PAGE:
“Then I’d take that string and wind it down and tighten it up. I’d usually have to tighten it three or four times. I’d do that until I got the wood shaped like I wanted. I’d do that with each piece of the chair, or whatever piece of furniture I wanted to build, until they were the shape I needed, before I’d ever start building. Patience and time are the key words,” said Price.
He makes a master pattern for each piece of furniture he builds, and although each piece is slightly different depending on the shape of the wood, all are similar. He builds furniture in the traditional way used by the early Texas settlers when all furniture was handmade from whatever supplies were available. His differs only in that it is made of strong, hardy dogwood rather than the more pliable, but brittle, willow. He signs each piece and enters it in a log. He calls his furniture “Wildwood.”
Looking back to 1986, Price said that his fledgling career got a big boost when he spent most of that summer working as a volunteer artisan making twig furniture at Bonham’s historical Fort Inglish. “Mildred Welch, of the Fort Inglish Society, called and asked if I would be interested in building my furniture at Fort Inglish, and I thought it would be fun. They gave me one of their buildings to work in, and I spent all summer building furniture with tourists watching me work.”
But the tourists weren’t the only ones taking note. “Before the summer was over Bob Phillips of ‘Texas Country Reporter’ called and wanted to do a story about my furniture and the process I went through to build it,” said Price. “The story wasn’t aired on local television until February 1987, but that program led to my being invited to show my furniture at a festival in Fair Park. While there, I was noticed by Roger Martinez, Designer of Visual Planning and Presentation for Neiman-Marcus, who was out enjoying the festival, and by Janet Welch, of the Visual Merchandizing Department of Susan Crane Inc.”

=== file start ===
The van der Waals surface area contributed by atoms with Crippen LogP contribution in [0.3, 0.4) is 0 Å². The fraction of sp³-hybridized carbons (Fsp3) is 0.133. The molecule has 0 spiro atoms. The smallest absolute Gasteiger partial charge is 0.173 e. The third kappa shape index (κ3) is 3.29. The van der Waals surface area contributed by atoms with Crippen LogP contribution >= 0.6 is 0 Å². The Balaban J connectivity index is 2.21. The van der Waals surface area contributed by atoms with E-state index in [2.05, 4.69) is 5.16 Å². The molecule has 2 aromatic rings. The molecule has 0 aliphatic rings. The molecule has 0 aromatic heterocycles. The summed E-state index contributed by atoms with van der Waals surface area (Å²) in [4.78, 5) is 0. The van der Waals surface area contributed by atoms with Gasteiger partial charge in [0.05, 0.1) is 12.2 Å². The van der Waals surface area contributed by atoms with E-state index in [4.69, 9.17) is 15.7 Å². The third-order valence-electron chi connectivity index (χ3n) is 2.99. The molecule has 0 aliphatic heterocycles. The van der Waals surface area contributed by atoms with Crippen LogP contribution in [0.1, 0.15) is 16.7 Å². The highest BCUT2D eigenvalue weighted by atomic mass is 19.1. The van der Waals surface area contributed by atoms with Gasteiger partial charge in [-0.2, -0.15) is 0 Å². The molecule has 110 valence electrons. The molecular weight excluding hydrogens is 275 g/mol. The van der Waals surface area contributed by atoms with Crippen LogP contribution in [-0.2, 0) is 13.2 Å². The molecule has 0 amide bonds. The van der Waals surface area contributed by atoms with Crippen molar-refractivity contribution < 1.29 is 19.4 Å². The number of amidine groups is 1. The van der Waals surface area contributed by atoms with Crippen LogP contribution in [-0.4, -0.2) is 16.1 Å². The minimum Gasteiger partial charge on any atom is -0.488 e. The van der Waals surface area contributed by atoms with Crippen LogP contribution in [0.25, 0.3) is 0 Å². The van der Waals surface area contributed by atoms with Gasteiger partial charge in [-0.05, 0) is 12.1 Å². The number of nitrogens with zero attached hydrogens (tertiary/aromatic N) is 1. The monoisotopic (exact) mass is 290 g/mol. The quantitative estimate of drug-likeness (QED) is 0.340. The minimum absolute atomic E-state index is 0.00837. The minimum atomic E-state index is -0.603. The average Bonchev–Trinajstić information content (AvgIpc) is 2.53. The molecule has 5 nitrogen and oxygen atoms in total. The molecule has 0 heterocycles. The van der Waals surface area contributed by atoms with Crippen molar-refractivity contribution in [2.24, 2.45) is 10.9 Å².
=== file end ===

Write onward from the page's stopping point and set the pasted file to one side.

From a modest beginning in 1986, his unique furniture design made from dogwood twigs has gained nationwide recognition. The Dallas Arboretum and all 25 Neiman-Marcus stores, including those in Hawaii, London, and Paris have featured his timeless designs. Dogwood shelving he built for Susan Crane Inc. displayed Dallas products for sale in the former New York World Trade Center.
Somewhere along the line, Price’s furniture became something more than furniture; it became art. That is why straight chairs now go for more than $1,000 for more extravagant prices.
He has slowed down on his furniture building in the last few years, but he has kept busy researching, traveling, and writing about the “Ole Red.” He wrote his first book, Treasure River, following a 400-mile, 14-day trip down the river with his son, visiting with the people they met along the way and sharing their experiences of the river. When he had book signings at local bookstores, he took along a dogwood table and chair that he had built, to use as he signed his books. His second book, “River of Dreams,” is in the publisher’s hands and will soon be ready for sale.
Price has won many awards, but two in particular stand out. In 1998, he was selected by the Texas Forestry Association as the recipient of the TFA Excellence in Wood Design. “This was a double honor in that my furniture designs were nominated by Roger Martinez as part of Neiman’s ongoing support of the arts,” he said.
The Texas Cultural Society asked Price to present a paper at their Third Annual meeting in Midland. The Society chose 10 of the 16 papers presented for an audio cassette presentation, and Price’s “Survival Value in Fannin County—Then and Now” was one of the 10.
Recognition is what encouraged him to think of writing as an addition to his furniture-building career. Besides building award-winning furniture and writing books, he is a very popular guest speaker. Price loves to tell the story of growing up on the Red River, of his love for it, and of building his dogwood furniture. “I always wanted to make a living off the Red River and I was finally able to do it. I just created my own work.”